Equable yet courageous, he was sociable and accessible to all. “Vladika Ilarion was gladdened by the thought that Solovki is a school of the virtues-meekness, humility, moderation, patience, industriousness, lack of greed.” (Polsky) At the end of the summer of 1925, Archbishop Ilarion was taken from Solovki to Yaroslavl prison, from which he returned with an additional three-year term for “divulging state secrets” (he told of the attempt by an agent of the GPU to recruit him). On his return to Solovki, he took an active part in composing with the other Solovki bishops the Essential Canonical Notes to the Declaration of Metropolitan Sergius of 16/29 July 1927. He did not support the actions of the hierarchs who separated from Metropolitan Sergius, and he did not condemn the metropolitan for the steps he had taken, which were so unhealthy for the Church. But when conversation touched upon the relations of the regime to the Church administration, he would say, “One must be in this situation at least a while, otherwise it’s impossible to describe. This is plainly Satan himself.”
Archbishop Ilarion was in the Solovki camps until the winter of 1929, when he was sent into exile to Central Asia. On the way, he contracted typhus and died in the Petersburg Prison on 15/28 December. Six years in the camps had transformed the once tall, broad-shouldered knight of a hierarch into a pitiful, grey-haired old man. His body was given to his close relatives, who buried it in the cemetery of the Novo-Devichiy Convent in Saint Petersburg.
Bishop Maxim of Serpukhov (Mikhail Alexandrovich Zhizhilenko) was born in 1885, in Kalisha, Poland, to the family of a public prosecutor. He completed medical studies at Moscow University, and worked as a psychiatrist. From 1914 he was a military medic. In 1920, he became the chief physician for the Taganka Prison in Moscow. Though he secretly received priestly ordination, he continued to function as a doctor, thus becoming a physician for both body and soul. While still free, he slept on bare boards, ate prison food, and distributed his entire salary among the prisoners. In connection with the Declaration of Metropolitan Sergius, Dr. Zhizhilenko was secretly tonsured into monasticism, receiving the new name Maxim, thus carrying out the will of the late Patriarch Tikhon. Not long afterward, there appeared in Serpukhov the Catacomb bishop Maxim, whom the people recognized as the “doctor of Taganka.” The restraining influence of Bishop Maxim brought all eighteen churches in Serpukhov, and those of many nearby cities, into the opposition, i.e., rejection and dissociation from the resolutions of Metropolitan Sergius. His influence even extended to the Moscow clergy, and in mid-1929 he was arrested and sent to Solovki. The arrival of Bishop Maxim in the camp brought about great changes in the attitude of the imprisoned clergy. When cruel persecutions and executions of those who refused to submit to Metropolitan Sergius began, many of them went into the catacombs, whose very existence was categorically denied by the metropolitan and the Sergianists. But in the camp of Solovki there was a living witness – the first bishop. Bishop Maxim worked as a camp physician in the typhus wards, and, despite the strictness of the Solovki camp regime, often celebrated secret catacomb services in the forests of the island. Ivan Andreyev, a physician who was imprisoned with Bishop Maxim, describes the service for Holy Friday, 1929:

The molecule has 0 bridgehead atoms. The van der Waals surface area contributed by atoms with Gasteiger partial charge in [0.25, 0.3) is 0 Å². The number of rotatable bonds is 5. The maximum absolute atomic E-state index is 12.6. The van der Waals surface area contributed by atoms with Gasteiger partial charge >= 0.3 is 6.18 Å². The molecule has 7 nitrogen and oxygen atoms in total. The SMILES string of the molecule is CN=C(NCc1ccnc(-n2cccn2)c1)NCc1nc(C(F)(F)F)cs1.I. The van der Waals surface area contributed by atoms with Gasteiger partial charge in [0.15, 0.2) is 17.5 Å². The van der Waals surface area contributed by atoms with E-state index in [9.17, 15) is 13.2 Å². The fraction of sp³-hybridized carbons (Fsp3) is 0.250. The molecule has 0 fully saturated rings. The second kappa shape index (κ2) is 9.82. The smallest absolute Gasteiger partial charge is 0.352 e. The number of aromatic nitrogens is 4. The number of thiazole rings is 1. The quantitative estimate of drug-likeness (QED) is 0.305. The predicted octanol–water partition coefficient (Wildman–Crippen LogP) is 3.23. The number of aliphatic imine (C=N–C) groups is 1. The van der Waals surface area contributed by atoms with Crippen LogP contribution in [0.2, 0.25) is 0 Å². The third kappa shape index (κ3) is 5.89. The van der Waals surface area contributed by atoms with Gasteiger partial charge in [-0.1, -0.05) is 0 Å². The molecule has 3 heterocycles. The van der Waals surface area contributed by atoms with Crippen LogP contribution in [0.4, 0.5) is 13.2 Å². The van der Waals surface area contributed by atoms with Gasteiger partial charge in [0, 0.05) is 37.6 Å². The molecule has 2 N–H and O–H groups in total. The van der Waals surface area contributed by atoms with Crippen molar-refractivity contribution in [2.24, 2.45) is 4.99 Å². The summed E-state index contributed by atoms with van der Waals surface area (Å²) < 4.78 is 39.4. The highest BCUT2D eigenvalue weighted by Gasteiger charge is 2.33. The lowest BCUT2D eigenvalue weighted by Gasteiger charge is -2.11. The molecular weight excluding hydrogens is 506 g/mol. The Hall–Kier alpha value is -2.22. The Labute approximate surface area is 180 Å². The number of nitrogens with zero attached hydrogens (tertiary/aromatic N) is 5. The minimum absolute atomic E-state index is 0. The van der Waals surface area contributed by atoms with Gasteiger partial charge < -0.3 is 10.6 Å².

At 7 p.m. on Friday, when we physicians had just returned to our cells after a 12-hour workday, Fr. Nicholas came to us and told us that a Plashchanitsa (burial shroud with the image of Christ) the size of one’s palm had been painted by the artist R. The service -the rite of burial-was to be held and would begin in an hour. “Where?” Vladika Maxim asked. “In the great box for drying fish which is close to the forest, next to Camp N. The password: three knocks and then two. It’s better to come one at a time.”